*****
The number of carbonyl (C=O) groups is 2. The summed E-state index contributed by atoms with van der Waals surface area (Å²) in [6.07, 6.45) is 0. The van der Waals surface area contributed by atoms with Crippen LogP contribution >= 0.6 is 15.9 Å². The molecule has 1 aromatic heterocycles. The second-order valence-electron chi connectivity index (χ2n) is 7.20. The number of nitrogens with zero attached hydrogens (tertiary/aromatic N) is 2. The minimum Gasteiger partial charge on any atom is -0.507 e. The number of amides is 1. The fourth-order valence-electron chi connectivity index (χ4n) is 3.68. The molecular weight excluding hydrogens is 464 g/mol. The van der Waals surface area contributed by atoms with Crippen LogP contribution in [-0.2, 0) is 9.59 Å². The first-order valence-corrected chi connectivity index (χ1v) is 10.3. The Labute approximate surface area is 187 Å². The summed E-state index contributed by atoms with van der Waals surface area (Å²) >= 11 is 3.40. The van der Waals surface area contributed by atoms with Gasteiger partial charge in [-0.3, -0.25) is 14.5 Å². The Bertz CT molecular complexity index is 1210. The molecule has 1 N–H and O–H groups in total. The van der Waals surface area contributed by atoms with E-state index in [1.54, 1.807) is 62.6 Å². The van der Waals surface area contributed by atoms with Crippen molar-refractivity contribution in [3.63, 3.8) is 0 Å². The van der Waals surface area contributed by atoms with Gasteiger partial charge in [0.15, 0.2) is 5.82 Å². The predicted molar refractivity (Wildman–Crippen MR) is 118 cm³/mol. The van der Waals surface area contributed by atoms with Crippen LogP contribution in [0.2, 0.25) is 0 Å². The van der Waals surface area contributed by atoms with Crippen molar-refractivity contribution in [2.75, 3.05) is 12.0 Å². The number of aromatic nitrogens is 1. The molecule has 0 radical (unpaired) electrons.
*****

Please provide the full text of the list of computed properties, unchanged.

The number of carbonyl (C=O) groups is 2. The summed E-state index contributed by atoms with van der Waals surface area (Å²) in [6.07, 6.45) is 0. The van der Waals surface area contributed by atoms with Crippen LogP contribution >= 0.6 is 15.9 Å². The molecule has 1 aromatic heterocycles. The second-order valence-electron chi connectivity index (χ2n) is 7.20. The number of nitrogens with zero attached hydrogens (tertiary/aromatic N) is 2. The minimum Gasteiger partial charge on any atom is -0.507 e. The number of amides is 1. The fourth-order valence-electron chi connectivity index (χ4n) is 3.68. The molecular weight excluding hydrogens is 464 g/mol. The van der Waals surface area contributed by atoms with Crippen LogP contribution in [-0.2, 0) is 9.59 Å². The first-order valence-corrected chi connectivity index (χ1v) is 10.3. The Labute approximate surface area is 187 Å². The summed E-state index contributed by atoms with van der Waals surface area (Å²) >= 11 is 3.40. The van der Waals surface area contributed by atoms with Gasteiger partial charge in [-0.3, -0.25) is 14.5 Å². The Bertz CT molecular complexity index is 1210. The molecule has 1 N–H and O–H groups in total. The van der Waals surface area contributed by atoms with E-state index in [1.54, 1.807) is 62.6 Å². The van der Waals surface area contributed by atoms with Crippen molar-refractivity contribution in [3.63, 3.8) is 0 Å². The van der Waals surface area contributed by atoms with Gasteiger partial charge in [0.15, 0.2) is 5.82 Å². The predicted molar refractivity (Wildman–Crippen MR) is 118 cm³/mol. The van der Waals surface area contributed by atoms with Crippen LogP contribution in [0.2, 0.25) is 0 Å². The van der Waals surface area contributed by atoms with Crippen molar-refractivity contribution in [2.75, 3.05) is 12.0 Å². The number of aromatic nitrogens is 1. The molecule has 0 radical (unpaired) electrons.